TIDI comes out of the Laundromat holding a huge basket of clothes and heads toward the larger car.  She’s overweight, wearing hip huggers and a loud print blouse.  She drops the basket on the ground and shouts back toward the Laundromat.

TIDI

Whites done dryin’?

HUPE

(off-stage)

Not yet.

Tidi takes a cigarette from her purse and lights up.

TIDI
(shouting)

You ‘member that scrawny little amputee monkey we saw at the zoo?  That sure was a pathetic specimen!  Eloise, she always did have a thing for monkeys.  Not that there was nothin’ bizarre about it.  She just loved to see ’em, swinging tree to tree.  Watched those monkey shows on the cable almost every day. You foldin’ them undies yet?

HUPE
(off-stage)
Ain’t done yet.  In the dryer.

TIDI

(shouting)

Jesus and the Lord above, that is the slowest dryer in the whole darn laundrymat.  Why d’you always pick the slowest, Hupe?

Tidi takes a long drag on her cigarette.

TIDI
(shouting)
You were never no good at the laundry, that’s the Lord’s truth.  How many times did you ruin Hupe Jr.’s track outfit?  How many, Hupe?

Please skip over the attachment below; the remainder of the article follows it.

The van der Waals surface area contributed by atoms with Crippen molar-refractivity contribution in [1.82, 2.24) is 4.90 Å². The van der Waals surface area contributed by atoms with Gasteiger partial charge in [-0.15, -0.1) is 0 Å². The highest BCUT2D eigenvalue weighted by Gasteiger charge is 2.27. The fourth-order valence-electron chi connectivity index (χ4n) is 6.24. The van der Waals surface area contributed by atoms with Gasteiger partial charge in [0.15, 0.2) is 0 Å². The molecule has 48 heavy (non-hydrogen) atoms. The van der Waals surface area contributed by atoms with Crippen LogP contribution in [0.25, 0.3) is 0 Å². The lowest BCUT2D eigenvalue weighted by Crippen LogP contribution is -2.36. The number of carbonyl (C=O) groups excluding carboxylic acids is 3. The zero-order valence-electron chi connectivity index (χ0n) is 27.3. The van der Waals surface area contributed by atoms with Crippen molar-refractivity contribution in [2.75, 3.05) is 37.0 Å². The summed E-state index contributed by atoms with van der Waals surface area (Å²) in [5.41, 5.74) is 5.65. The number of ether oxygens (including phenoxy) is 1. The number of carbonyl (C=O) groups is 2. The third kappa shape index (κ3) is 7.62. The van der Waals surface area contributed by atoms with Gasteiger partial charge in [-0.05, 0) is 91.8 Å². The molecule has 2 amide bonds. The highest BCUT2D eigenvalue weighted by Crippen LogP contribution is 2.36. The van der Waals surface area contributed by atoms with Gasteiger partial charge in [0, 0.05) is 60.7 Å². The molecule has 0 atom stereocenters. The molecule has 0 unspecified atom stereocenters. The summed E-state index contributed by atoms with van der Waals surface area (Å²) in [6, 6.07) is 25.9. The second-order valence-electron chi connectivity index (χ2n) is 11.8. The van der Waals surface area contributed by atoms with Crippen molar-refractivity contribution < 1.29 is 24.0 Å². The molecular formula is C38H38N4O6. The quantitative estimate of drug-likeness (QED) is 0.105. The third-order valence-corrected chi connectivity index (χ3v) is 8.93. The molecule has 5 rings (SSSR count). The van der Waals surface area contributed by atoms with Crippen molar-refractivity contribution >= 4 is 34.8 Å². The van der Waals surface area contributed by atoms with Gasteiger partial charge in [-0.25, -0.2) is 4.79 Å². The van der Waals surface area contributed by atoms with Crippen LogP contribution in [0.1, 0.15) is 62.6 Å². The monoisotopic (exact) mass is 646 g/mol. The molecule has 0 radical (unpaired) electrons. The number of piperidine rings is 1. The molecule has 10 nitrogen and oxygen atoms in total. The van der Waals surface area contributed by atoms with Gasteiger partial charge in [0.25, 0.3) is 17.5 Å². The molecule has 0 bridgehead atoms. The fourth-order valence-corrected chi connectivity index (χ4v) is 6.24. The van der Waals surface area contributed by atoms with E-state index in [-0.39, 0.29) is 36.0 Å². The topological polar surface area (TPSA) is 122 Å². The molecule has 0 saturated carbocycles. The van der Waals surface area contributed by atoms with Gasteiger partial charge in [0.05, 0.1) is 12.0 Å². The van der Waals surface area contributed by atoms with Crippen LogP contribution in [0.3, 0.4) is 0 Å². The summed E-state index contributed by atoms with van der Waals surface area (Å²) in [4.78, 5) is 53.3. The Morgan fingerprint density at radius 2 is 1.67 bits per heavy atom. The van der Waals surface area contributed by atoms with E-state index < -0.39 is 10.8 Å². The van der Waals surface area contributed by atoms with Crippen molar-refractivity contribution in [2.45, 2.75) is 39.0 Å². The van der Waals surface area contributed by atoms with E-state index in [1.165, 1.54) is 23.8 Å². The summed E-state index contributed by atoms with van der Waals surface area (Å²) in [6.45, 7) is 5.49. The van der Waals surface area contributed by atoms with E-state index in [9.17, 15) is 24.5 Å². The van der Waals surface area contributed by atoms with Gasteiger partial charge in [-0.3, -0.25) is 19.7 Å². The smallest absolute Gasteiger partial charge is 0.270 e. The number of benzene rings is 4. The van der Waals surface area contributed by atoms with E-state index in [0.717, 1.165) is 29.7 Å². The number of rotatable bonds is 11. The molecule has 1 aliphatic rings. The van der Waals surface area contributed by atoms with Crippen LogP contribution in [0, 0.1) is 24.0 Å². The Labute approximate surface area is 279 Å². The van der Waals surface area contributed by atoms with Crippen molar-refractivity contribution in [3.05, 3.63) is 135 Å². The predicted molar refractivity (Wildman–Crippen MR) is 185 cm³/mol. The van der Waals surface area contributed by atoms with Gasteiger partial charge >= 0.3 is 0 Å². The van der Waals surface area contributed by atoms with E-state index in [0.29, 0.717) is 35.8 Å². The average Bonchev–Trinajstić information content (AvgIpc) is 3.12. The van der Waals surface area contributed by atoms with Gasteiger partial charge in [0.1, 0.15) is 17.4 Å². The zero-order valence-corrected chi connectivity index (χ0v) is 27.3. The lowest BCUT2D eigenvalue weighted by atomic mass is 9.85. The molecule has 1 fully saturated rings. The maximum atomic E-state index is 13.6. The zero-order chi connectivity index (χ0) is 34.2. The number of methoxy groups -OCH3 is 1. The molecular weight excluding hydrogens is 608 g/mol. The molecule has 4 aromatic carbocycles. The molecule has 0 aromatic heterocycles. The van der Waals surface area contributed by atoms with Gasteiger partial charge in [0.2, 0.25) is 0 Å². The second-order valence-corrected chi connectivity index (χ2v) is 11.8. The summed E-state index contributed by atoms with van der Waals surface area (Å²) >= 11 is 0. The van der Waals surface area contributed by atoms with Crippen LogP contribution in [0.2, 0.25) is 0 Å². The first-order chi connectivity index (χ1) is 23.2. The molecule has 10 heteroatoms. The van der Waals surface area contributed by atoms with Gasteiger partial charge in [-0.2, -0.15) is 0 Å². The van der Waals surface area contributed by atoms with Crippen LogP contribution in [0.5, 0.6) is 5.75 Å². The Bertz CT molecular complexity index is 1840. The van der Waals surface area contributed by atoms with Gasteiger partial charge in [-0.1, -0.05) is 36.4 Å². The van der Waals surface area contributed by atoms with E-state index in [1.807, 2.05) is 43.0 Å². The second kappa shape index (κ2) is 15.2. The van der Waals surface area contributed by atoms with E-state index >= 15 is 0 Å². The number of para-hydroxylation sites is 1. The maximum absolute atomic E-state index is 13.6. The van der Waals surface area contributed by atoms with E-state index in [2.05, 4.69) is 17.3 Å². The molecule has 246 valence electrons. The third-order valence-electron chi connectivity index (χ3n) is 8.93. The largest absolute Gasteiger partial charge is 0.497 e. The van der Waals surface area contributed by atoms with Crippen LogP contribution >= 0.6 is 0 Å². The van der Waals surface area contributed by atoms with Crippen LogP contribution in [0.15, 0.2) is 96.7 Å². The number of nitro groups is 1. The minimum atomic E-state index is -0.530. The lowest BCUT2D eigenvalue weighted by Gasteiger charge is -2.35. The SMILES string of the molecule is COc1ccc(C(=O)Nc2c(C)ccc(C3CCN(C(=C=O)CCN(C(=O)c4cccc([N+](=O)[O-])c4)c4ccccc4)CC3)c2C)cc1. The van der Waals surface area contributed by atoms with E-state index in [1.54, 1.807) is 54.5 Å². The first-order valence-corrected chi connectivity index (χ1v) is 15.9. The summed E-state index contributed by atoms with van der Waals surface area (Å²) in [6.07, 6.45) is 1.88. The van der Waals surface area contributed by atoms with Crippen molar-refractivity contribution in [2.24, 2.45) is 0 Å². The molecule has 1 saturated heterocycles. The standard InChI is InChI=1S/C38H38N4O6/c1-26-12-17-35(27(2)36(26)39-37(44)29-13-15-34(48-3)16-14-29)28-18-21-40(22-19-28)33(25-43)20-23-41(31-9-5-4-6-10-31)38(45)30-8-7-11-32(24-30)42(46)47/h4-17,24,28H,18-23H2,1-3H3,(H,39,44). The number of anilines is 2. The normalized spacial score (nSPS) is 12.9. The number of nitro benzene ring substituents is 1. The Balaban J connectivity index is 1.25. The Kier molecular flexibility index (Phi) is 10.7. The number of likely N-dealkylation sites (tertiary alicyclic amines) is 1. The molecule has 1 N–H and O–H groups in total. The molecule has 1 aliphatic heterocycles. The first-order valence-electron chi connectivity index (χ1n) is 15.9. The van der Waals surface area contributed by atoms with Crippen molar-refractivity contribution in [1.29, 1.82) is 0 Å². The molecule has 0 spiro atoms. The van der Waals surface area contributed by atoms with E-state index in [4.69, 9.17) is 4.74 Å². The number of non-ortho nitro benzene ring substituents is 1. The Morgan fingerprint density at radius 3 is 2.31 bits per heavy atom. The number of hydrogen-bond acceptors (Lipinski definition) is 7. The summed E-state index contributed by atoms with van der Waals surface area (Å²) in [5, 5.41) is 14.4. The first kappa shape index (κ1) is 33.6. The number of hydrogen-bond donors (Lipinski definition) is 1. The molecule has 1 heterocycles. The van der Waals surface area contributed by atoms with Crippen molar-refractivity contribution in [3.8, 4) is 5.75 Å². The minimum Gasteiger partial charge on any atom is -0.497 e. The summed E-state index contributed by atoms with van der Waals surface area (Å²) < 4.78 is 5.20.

HUPE

(off-stage)

I don’t know, Tidi.

TIDI

(shouting)

It was a blamed nuisance, and a cost!  That boy has enough troubles in this world, what with his skew-eye and short thumb, and you go and make his shorts pink as the day is long! What kind of a dad is that, Hupe?

BURNY, a fat, bald Scot, runs up to Tidi with a large butcher knife and stabs her in the right thigh three times.  Blood spurts out.  Tidi screams pathetically.  Burny runs off.

Tidi collapses and rolls into the gutter at the curb.

TIDI
(screaming)

Hupe!  Hupe!

HUPE

(off-stage)
No, they ain’t done dryin’ yet, Tidi!  Shut your trap!

TIDI
(screaming)

Help me, Hupe!

HUPE
(off-stage)
I’m doin’ what I can!

TIDI
Jesus, Lord almighty in that heaven.  What did I ever do to fall in a gutter, bleeding like a headless chicken?

Another geyser of blood spurts out.  The lights in the laundry flicker and slowly dim.

TIDI

I washed so many clothes in this laundrymat.  Washed ’em til they was bare of thread and dim of color.  Lord, how many times did I watch them dryers spinning.  Around and around.  Then around some more.  It’s like some stupid chimp, chasing his own tail.  How much change . . . How much change . . .

(screaming)

 Hupe!

HUPE

(off-stage)

These undies ain’t even clean, Tidi.  What kinda shit-ass detergent did you buy this time?

TIDI

(weeping)

The undies ain’t even clean.  Ain’t even clean.

[BLACKOUT]